Here is the ultimate inside history of the role of modern intelligence across the globe. Unrivaled in its scope and as readable as any spy novel, A Century of Spies travels from tsarist Russia and the earliest days of the British Secret Service to the crises and uncertainties of today's post-Cold War world. From spies and secret agencies to the latest high-tech wizardry inHere is the ultimate inside history of the role of modern intelligence across the globe. Unrivaled in its scope and as readable as any spy novel, A Century of Spies travels from tsarist Russia and the earliest days of the British Secret Service to the crises and uncertainties of today's post-Cold War world. From spies and secret agencies to the latest high-tech wizardry in signals and imagery intelligence, it provides fascinating, in-depth coverage of important operations of United States, British, Russian, Israeli, Chinese, German, and French intelligence services, and much more. A Century of Spies is filled with new information on a variety of subjects - from the activities of the American Black Chamber in the 1920s to intelligence collection during the Cuban missile crisis to Soviet intelligence and covert action operations. It is an essential volume for anyone interested in military history, espionage and adventure, and world affairs....
|Title||:||A Century of Spies: Intelligence in the Twentieth Century|
|Number of Pages||:||544 Pages|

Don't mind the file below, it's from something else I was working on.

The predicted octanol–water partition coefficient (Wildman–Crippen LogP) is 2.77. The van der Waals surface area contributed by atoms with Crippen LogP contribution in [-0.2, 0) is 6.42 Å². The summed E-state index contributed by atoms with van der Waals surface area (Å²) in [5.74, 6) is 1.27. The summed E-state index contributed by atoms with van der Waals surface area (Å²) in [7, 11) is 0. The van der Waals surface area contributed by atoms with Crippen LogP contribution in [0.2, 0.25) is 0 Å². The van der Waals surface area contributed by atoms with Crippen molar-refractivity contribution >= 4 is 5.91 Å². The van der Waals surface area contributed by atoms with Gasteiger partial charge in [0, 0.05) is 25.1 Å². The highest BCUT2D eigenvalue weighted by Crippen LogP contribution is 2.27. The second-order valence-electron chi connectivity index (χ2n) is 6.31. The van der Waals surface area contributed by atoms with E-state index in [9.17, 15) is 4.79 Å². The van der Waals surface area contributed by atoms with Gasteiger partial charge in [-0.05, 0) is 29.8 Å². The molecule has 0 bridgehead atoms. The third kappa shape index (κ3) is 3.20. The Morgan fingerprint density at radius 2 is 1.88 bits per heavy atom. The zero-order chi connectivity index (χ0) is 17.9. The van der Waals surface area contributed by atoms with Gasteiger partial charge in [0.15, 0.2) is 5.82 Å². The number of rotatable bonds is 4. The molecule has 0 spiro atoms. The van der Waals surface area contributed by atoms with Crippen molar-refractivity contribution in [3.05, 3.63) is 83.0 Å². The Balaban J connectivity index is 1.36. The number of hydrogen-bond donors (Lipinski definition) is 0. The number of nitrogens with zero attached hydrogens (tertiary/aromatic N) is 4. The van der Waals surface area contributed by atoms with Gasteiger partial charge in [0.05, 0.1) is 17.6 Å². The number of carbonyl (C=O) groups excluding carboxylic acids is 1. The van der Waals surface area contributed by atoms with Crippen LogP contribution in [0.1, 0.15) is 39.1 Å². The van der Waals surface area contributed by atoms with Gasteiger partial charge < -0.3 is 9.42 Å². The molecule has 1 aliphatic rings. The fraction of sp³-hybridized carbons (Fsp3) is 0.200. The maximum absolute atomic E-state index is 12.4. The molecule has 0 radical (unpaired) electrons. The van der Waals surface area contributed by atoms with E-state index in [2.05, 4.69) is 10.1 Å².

|Status||:||Available For Download|
|Last checked||:||21 Minutes ago!|
A Century of Spies: Intelligence in the Twentieth Century Reviews
I had to read this book for a college class. While the information kept my interest up, the author seemed to have the same problem with this book as with his "The US Intelligence Community" in that he would write about one topic and then abruptly move on to the next topic. I never felt like I had enough information on any one topic and altogether it made for a very unpleasant reading experience.
This one was a long, hard slog for me. Very dry and technical. Not a whole lot of narrative flow. I'm not enough of a spy nerd to have found it compelling. I'm glad I read it (just as I'm glad I get my teeth cleaned or my prostate checked), but I didn't enjoy it much.
This book contained a lot of interesting information. It read more like a textbook or reference book than a narrative. So if you’ve always wondered who was spying on who and when various countries were successful at breaking each other’s codes, this is a good source. It was written in 1995, so it doesn’t cover the entire century, but comes close. I enjoyed the first half of the book more than the last half. That could be my lack of interest in detailed analysis of satellite capabilities, or it could be that more declassified information was available to the author for earlier events. The book covers interesting events in a straightforward, academic way. Most of the events have entire books dedicated to more detailed accounts, but A Century of Spies does a nice job of giving you a lot of information about a lot of different things. Do I recommend it? Sure. Just be aware that the primary purpose of the book is education, not entertainment.
A good aerial view of operational imperatives, successes and failures; it is more or less indispensable as an introduction to the subject. I can definitely see this as a primary text in Espionage 101, and anyone considering writing period pieces or espionage-related work should first consult this work. Plenty of footnotes and references within it for secondary material which merit further in-depth analysis as well.
Great overview of the intelligence episodes that shaped and were shaped by the Western (mainly US) intelligence agencies.
Amazing history and interesting information about intelligence, espionage, counterterrorism, etc. from 1900 to now!